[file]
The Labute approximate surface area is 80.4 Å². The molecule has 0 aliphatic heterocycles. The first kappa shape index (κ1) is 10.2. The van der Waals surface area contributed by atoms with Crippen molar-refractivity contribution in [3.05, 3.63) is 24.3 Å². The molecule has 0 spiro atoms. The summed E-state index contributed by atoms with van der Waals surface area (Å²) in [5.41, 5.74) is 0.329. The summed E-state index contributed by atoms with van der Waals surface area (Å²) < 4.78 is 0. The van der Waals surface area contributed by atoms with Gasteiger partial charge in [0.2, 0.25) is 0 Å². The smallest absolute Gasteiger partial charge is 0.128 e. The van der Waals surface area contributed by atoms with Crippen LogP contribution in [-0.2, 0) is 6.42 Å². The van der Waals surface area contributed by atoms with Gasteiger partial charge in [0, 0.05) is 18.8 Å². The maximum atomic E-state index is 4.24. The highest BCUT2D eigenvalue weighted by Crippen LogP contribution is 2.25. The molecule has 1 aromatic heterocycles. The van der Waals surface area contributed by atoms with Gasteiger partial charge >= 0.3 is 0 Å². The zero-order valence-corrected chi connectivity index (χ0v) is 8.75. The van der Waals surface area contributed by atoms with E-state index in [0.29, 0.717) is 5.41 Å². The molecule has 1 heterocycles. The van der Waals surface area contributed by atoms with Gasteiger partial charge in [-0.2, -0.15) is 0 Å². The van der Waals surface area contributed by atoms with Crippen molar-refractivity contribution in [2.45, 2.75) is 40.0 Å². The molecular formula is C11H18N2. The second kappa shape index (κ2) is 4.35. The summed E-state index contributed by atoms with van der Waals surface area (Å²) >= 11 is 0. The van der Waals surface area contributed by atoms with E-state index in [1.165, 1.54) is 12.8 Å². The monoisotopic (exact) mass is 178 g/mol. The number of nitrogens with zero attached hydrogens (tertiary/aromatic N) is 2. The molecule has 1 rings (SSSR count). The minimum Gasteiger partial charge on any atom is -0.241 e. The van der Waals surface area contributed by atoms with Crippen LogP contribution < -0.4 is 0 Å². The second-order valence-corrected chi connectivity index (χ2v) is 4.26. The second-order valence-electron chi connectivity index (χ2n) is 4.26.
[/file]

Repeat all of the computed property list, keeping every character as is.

The Labute approximate surface area is 80.4 Å². The molecule has 0 aliphatic heterocycles. The first kappa shape index (κ1) is 10.2. The van der Waals surface area contributed by atoms with Crippen molar-refractivity contribution in [3.05, 3.63) is 24.3 Å². The molecule has 0 spiro atoms. The summed E-state index contributed by atoms with van der Waals surface area (Å²) in [5.41, 5.74) is 0.329. The summed E-state index contributed by atoms with van der Waals surface area (Å²) < 4.78 is 0. The van der Waals surface area contributed by atoms with Gasteiger partial charge in [0.2, 0.25) is 0 Å². The smallest absolute Gasteiger partial charge is 0.128 e. The van der Waals surface area contributed by atoms with Crippen LogP contribution in [-0.2, 0) is 6.42 Å². The van der Waals surface area contributed by atoms with Gasteiger partial charge in [0, 0.05) is 18.8 Å². The maximum atomic E-state index is 4.24. The highest BCUT2D eigenvalue weighted by Crippen LogP contribution is 2.25. The molecule has 1 aromatic heterocycles. The van der Waals surface area contributed by atoms with Gasteiger partial charge >= 0.3 is 0 Å². The zero-order valence-corrected chi connectivity index (χ0v) is 8.75. The van der Waals surface area contributed by atoms with E-state index in [0.29, 0.717) is 5.41 Å². The molecule has 1 heterocycles. The van der Waals surface area contributed by atoms with Gasteiger partial charge in [-0.2, -0.15) is 0 Å². The van der Waals surface area contributed by atoms with Crippen molar-refractivity contribution in [2.45, 2.75) is 40.0 Å². The molecular formula is C11H18N2. The second kappa shape index (κ2) is 4.35. The summed E-state index contributed by atoms with van der Waals surface area (Å²) >= 11 is 0. The van der Waals surface area contributed by atoms with E-state index in [1.165, 1.54) is 12.8 Å². The monoisotopic (exact) mass is 178 g/mol. The number of nitrogens with zero attached hydrogens (tertiary/aromatic N) is 2. The molecule has 1 rings (SSSR count). The minimum Gasteiger partial charge on any atom is -0.241 e. The van der Waals surface area contributed by atoms with Crippen LogP contribution < -0.4 is 0 Å². The second-order valence-corrected chi connectivity index (χ2v) is 4.26. The second-order valence-electron chi connectivity index (χ2n) is 4.26.